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OCTOBER 2010

The Wall Street Journal

Citi Goes All In, Again

by Maura Webber Sadovi

Citigroup Inc. has figured out a plan for a portfolio of 26,000 apartments in 34 states and Puerto Rico that it got stuck with after making the mistake of financing an affordable-housing deal during the boom.

Typically, affordable rental apartments aren't the target of speculative buying because rents are limited by the rules under which they were developed with government subsidies. But these assets, too, were occasionally caught up in the housing euphoria.

In 2008, Citigroup made a $100 million loan to a venture of Michael Costa and Victor MacFarlane to finance the purchase of the apartment complexes, which are more upscale than standard affordable housing, with amenities like swimming pools and clubhouses. The venture planned to resell the units to other investors, but the market collapsed. Citigroup foreclosed and for some time considered selling and cutting its losses.

But instead, the bank is upping the ante and contributing the properties to a new venture called Highridge Costa Housing Partners, run by Mr. Costa. John Long, a veteran California real-estate investor, is also part of the venture, and his company is putting an unspecified amount of fresh capital into the deal. The transaction hasn't yet closed.

The move makes sense, said Steven Fayne, a managing director for Citigroup's community development lending and investing arm, because it protects the bank's investment and keeps some 80,000 tenants in affordably priced rental apartments. Another bonus is that the portfolio helps, in part, the bank meet its requirements under the Community Reinvestment Act, a federal law that encourages banks to make loans in low- and middle-income neighborhoods.

Also, it is likely that the sales option looked bleak for the bank. While it is estimated that it would cost about $3.4 billion to replace the apartments, the portfolio's value is likely much lower with the affordable strings attached. Under the government formula, which can vary from state to state, a typical affordable-housing unit might rent for about $550, compared with market-rate units nearby that would fetch $750, Mr. Long said.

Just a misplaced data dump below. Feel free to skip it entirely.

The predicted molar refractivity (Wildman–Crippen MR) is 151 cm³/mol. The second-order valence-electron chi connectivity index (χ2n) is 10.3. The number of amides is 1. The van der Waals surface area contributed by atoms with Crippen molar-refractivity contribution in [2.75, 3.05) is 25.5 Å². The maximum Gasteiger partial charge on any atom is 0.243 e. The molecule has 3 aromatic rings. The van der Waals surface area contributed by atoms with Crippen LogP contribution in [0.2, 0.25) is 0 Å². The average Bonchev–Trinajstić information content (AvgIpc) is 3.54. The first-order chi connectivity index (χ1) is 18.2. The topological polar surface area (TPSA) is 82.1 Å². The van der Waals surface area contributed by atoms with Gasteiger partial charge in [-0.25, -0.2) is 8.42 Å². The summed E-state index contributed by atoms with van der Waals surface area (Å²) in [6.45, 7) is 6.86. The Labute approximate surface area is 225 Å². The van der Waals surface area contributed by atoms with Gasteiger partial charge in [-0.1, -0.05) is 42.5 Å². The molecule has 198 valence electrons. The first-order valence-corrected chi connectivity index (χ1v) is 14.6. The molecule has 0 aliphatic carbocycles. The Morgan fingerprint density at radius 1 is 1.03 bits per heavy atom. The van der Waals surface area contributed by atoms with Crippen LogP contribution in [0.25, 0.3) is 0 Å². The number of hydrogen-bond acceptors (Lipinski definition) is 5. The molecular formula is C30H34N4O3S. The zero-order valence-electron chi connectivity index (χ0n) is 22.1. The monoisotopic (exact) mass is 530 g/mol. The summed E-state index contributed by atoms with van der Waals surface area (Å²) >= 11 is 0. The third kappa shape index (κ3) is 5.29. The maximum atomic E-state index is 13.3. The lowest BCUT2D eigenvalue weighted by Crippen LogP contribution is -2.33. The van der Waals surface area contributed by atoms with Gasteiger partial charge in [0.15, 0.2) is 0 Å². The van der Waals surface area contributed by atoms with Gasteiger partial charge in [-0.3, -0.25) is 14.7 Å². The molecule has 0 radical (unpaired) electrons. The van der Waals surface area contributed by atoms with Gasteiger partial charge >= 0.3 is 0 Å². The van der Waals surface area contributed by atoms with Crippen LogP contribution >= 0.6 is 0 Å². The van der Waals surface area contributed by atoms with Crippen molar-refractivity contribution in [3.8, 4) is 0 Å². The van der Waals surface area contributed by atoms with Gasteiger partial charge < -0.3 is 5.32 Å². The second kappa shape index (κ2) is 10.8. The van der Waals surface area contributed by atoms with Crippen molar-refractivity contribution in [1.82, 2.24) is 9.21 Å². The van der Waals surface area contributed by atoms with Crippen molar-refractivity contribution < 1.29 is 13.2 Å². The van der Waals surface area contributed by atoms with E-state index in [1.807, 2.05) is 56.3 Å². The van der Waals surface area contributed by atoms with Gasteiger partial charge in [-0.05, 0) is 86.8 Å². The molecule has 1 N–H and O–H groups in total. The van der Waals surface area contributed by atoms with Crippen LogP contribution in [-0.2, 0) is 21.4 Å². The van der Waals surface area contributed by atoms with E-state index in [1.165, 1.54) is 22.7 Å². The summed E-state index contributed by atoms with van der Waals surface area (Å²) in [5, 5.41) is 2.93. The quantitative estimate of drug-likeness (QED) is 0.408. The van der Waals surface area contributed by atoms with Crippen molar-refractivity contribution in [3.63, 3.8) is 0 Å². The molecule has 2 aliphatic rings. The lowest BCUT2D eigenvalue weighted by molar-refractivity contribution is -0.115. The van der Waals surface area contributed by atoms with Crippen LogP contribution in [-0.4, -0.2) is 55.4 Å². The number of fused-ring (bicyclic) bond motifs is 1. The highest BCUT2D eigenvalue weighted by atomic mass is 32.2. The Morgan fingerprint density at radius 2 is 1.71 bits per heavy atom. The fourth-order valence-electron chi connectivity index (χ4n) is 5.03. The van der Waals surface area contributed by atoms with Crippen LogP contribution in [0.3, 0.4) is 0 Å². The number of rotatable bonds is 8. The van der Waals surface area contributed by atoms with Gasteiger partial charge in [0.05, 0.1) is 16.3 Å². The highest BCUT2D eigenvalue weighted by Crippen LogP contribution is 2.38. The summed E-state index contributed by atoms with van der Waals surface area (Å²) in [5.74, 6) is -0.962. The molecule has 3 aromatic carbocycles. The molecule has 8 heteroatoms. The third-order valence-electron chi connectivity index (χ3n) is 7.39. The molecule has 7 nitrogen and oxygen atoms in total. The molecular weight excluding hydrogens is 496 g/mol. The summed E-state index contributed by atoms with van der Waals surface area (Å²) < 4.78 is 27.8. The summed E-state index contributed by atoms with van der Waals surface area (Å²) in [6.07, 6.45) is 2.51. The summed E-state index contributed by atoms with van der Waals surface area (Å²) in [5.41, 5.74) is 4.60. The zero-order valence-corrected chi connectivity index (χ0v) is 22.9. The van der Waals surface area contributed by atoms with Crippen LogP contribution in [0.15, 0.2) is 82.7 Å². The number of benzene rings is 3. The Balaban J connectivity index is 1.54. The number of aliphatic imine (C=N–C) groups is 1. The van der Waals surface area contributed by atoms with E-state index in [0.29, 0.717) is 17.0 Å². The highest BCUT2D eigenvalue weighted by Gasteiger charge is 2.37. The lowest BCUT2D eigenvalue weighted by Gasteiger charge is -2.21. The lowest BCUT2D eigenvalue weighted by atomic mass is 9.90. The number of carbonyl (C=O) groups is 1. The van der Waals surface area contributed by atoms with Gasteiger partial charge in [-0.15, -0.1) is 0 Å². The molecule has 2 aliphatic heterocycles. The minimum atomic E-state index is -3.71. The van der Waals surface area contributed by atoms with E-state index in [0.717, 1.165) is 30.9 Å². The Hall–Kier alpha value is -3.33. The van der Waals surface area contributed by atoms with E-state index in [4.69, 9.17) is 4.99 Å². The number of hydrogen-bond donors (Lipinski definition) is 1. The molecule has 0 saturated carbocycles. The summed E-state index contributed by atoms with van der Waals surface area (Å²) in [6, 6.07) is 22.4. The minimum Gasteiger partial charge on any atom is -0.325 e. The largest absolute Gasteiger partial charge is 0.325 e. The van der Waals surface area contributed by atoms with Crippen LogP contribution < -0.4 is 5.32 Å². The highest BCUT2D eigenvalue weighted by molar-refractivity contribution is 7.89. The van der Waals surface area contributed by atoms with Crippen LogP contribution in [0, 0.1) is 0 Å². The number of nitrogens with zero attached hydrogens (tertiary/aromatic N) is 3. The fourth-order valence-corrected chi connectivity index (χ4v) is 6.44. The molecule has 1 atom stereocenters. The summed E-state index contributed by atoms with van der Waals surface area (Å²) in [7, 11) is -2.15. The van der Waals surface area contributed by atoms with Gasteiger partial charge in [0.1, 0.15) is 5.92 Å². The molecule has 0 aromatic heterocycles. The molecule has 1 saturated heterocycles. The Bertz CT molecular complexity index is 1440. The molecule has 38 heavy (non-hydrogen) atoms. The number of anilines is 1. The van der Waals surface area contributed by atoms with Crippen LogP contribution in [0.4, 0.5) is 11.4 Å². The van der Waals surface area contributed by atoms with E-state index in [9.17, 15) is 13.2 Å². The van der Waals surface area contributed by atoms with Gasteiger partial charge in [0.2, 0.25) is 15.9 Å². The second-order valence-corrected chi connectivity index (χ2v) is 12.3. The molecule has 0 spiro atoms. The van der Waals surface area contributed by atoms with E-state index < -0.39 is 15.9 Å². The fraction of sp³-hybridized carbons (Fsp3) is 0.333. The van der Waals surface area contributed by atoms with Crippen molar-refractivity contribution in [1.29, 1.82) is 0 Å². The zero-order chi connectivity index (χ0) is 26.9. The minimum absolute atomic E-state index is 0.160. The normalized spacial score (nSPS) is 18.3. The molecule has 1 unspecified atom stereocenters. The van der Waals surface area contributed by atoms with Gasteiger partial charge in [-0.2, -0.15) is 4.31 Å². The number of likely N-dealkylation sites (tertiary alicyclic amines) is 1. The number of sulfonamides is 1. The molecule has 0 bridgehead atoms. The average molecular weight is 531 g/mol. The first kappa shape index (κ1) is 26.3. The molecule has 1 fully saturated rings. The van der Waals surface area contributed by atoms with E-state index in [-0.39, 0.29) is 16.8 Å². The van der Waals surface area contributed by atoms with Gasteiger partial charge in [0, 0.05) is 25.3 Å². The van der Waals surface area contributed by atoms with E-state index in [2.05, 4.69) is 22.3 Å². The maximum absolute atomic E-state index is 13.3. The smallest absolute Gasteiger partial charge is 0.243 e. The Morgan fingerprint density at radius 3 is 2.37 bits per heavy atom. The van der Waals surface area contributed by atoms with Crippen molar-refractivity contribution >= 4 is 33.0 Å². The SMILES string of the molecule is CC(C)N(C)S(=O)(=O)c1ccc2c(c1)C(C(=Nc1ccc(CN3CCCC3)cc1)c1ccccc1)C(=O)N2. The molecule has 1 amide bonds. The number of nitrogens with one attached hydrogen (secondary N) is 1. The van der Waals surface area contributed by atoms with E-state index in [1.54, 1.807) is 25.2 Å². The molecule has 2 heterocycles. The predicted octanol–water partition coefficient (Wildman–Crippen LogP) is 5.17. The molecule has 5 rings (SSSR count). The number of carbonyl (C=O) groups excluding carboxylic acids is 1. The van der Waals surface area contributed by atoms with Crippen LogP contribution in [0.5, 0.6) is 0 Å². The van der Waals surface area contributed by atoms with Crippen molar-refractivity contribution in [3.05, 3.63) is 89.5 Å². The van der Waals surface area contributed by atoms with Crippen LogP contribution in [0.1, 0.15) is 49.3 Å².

While investor appetite for market-rate rentals is recovering faster than demand for many other commercial real-estate sectors, trading of regulated rental properties remains thin, said some analysts. The total dollar investment in U.S. market-rate rental properties rose to $13.9 billion in the first three-quarters of this year compared with $6.4 billion in the same period last year, according to CoStar Group Inc., a real-estate research firm. By contrast, about $163.8 million rent-regulated or subsidized apartments sold in the first three-quarters of this year, compared with $73.4 million from the year-ago period.

That is partly because the potential for rent growth in affordable-housing properties is capped, so most properties don't fit the type of high-end properties with potential for escalating incomes that many investors are now looking for, said Victor Calanog, of Reis Inc., a real-estate research firm. "It probably limits the pool of investors willing to play the game," said Mr. Calanog.

Mr. Costa, 54 years old, has had a long history with the portfolio, which includes some housing for seniors. He began developing the properties in 1994 as part of a unit of a predecessor to KB Home KBH +3.76%of Los Angeles, one of the country's largest home builders. In 2000, the unit was sold to the privately held Simpson Housing of Denver. In 2008, Mr. Costa and Mr. MacFarlane, a real-estate investor, acquired the properties under the understanding that they would quickly sell to other investors. But the deal became one of the many victims of the downturn.

Mr. Long, 62, also worked at the predecessor to KB Home earlier in his career, although not at the same time as Mr. Costa. Mr. Long went on to start Highridge Partners, a privately held real-estate investment company in El Segundo, Calif. which has acquired, developed or financed more than $7 billion in assets over the years. Mr. Long, also the founding chairman of the Ziman Center for Real Estate, at the University of California, Los Angeles, has separately joined with boxer Oscar De La Hoya to build housing and retail projects to underserved urban areas.

Mr. Long said he likes the personally rewarding aspect of providing affordable housing. And while he acknowledged that profits aren't staggering, he said the business is steady and predictable. "There's always a waiting list of people," Mr. Long said.

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